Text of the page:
Notkia: Building an Open Linux-Powered Numpad Phone

Many of us hackers long for cell phones with a numpad. We also agree that such a phone should be open and running on Linux these days. Today’s project, Notkia, is the most promising and realistic attempt to build a keyboard phone that meets our requirements. Notkia is a replacement board for Nokia 168x series phones, equipped with an improved display, USB-C, Wi-Fi, Bluetooth and LoRa — and [Reimu NotMoe] from [SudoMaker] tell us the comprehensive story of this project.

Notkia’s efforts started more than two years ago because of: [Reimu]’s increasing distaste for modern smartphones – something every hacker is familiar with. Her first-hand experience with privacy violations and hackability restrictions on Android phones is told in detail, leading to a strong belief that there are fundamental issues with phones available today. Building new hardware from the ground up seems like the best choice. Two years later, this is exactly what we got!

When it comes to the physical form factor of this phone, reusing an existing shell is the most economical solution out there, and the Hackaday.io page describes a journey to finding a shell that fits. In the end, Nokia 1680 series phones turned out to be the perfect candidate. These phones are small and can easily fit in your hand, there’s plenty of room in the case and replacement cases and batteries are easy to get these days – at least the kind of phone you might want.

This replacement motherboard has quite a few features. The old and laggy 128×160 screen is replaced by an IPS screen with a visible area of ​​220×280 pixels. They couldn’t find a small enough 4G module, but Notkia uses a LoRa module instead of. there is Wi-FiBluetooth, a Yamaha MA-3 music synthesizer, a USB Type-C port for charging and OtG, an RGB LED, an SHT20 sensor and the 1680 version supports a 5MP camera. Such a feature set makes Notkia’s ambitious goal of producing a usable phone quite achievable.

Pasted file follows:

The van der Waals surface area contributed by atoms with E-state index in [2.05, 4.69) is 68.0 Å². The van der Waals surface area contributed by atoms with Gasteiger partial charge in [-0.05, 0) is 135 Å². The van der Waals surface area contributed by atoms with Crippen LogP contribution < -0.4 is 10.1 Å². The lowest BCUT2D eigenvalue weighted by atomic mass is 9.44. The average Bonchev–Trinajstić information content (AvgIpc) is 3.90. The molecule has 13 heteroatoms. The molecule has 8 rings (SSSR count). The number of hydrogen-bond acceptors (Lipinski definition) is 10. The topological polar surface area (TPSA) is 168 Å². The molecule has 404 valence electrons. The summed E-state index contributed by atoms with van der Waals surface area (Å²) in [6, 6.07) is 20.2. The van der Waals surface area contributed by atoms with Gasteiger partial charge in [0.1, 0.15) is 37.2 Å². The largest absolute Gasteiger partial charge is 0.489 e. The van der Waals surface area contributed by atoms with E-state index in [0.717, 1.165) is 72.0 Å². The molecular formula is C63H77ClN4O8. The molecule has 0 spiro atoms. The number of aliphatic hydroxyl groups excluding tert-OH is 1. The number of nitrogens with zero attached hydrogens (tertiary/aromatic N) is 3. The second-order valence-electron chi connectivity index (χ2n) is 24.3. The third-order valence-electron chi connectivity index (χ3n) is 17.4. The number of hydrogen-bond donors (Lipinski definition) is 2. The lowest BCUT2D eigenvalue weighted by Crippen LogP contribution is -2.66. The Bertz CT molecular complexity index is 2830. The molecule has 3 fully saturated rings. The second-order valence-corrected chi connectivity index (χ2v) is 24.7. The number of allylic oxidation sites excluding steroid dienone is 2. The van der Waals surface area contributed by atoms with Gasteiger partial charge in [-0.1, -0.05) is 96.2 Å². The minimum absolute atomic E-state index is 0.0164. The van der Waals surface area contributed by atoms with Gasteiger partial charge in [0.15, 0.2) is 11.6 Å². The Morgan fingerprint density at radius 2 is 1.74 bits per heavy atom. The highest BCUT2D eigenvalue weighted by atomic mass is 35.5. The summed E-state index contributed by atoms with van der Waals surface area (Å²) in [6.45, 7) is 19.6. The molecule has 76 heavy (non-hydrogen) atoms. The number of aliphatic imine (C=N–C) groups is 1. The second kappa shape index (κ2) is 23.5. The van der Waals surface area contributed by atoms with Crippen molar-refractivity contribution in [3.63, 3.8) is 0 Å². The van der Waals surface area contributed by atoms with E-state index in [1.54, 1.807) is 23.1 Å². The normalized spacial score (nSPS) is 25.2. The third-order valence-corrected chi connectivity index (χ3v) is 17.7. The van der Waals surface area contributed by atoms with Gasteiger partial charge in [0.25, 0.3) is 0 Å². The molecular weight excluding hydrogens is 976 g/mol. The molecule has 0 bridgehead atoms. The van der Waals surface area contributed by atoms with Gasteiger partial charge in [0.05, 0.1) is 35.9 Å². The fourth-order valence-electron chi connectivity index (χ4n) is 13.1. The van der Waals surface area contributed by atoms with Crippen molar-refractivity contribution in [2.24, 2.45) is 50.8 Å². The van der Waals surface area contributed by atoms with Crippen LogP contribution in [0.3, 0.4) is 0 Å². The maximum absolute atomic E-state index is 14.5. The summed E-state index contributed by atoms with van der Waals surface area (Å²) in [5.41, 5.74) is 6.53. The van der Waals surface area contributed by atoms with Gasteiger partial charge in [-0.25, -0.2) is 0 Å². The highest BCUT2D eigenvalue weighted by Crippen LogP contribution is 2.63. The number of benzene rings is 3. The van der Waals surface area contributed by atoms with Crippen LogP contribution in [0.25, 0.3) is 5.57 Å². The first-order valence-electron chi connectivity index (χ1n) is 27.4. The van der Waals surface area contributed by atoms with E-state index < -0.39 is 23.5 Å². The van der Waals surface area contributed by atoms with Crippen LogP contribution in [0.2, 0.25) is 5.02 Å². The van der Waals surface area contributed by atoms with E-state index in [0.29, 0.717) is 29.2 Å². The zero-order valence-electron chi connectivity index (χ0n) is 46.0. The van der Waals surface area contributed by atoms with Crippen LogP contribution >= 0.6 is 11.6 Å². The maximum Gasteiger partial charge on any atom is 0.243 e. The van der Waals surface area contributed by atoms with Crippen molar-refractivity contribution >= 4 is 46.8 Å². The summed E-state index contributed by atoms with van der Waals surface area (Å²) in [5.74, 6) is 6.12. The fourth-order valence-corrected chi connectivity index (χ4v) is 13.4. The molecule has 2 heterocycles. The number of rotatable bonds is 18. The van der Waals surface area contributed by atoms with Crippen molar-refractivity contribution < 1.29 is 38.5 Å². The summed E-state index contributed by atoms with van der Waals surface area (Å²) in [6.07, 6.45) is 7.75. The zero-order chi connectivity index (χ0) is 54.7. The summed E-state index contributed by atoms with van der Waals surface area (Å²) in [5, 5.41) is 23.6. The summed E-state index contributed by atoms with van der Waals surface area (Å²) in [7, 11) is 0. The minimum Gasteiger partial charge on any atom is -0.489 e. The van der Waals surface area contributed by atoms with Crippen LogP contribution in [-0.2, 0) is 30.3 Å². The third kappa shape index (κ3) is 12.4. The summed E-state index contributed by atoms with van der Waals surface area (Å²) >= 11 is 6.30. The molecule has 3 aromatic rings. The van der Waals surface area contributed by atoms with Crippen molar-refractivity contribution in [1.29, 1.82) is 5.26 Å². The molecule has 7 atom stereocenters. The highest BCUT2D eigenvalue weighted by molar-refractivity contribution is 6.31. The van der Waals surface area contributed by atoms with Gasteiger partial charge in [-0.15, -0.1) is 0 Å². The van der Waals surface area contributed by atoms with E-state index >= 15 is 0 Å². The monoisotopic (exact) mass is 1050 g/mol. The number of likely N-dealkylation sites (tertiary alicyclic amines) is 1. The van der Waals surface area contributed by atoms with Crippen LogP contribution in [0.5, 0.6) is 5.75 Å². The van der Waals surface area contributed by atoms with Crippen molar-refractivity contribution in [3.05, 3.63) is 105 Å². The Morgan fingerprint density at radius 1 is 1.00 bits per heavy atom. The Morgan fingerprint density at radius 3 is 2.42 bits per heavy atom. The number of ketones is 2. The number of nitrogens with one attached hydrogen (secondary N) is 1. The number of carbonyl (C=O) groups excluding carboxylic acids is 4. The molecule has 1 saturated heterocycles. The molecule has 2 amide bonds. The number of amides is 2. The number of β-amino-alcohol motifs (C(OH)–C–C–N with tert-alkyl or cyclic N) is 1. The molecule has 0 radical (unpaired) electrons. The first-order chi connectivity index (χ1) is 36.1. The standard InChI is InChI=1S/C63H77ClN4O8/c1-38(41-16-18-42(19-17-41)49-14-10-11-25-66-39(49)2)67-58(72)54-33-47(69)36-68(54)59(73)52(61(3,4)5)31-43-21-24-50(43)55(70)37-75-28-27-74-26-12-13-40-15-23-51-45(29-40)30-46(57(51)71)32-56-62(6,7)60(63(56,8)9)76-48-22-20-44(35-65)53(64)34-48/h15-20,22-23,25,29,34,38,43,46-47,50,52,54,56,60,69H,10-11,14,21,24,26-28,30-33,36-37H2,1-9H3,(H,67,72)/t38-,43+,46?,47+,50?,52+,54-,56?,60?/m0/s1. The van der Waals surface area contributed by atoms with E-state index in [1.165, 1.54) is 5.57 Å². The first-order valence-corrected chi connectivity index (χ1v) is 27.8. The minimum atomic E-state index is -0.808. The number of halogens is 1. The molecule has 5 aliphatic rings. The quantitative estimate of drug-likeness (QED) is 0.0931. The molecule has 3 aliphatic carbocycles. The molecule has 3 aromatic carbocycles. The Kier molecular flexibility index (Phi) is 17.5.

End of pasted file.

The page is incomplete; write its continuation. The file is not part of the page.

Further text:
just like with the X1501 project we covered, the Ingenic X1000 CPU has freely available and open datasheets. This phone already runs on Linux – software support is being worked on from here, with an easy path to features like full disk encryption. There is a series of demos: keyboard inputLCD backlight dimming, LVGL music player, and of course, bad apple – with a USB audio adapter via USB-OtG. Drop tests were performed, at. Interested in a Notkia board? [Reimu] aims to launch it on CrowdSupply – until then there is an email signup list to get project updates. If you’re interested in helping with any of the software priorities, it also seems possible to intervene early.

It’s reassuring to see a Linux phone with so much production potential. Projects to repurpose old phone shells to get a viable feature phone have popped up every now and then. This one Nokia 3310 and 3210 rebuilds have some good ideas to borrow, and the WiFi has delivered successfully on the ESP32 front with SIP calls. And if you want to work even more, you can always try that sandwich a Pi Zero between a few planks, or build a ATMega powered phone with a PCB housing!

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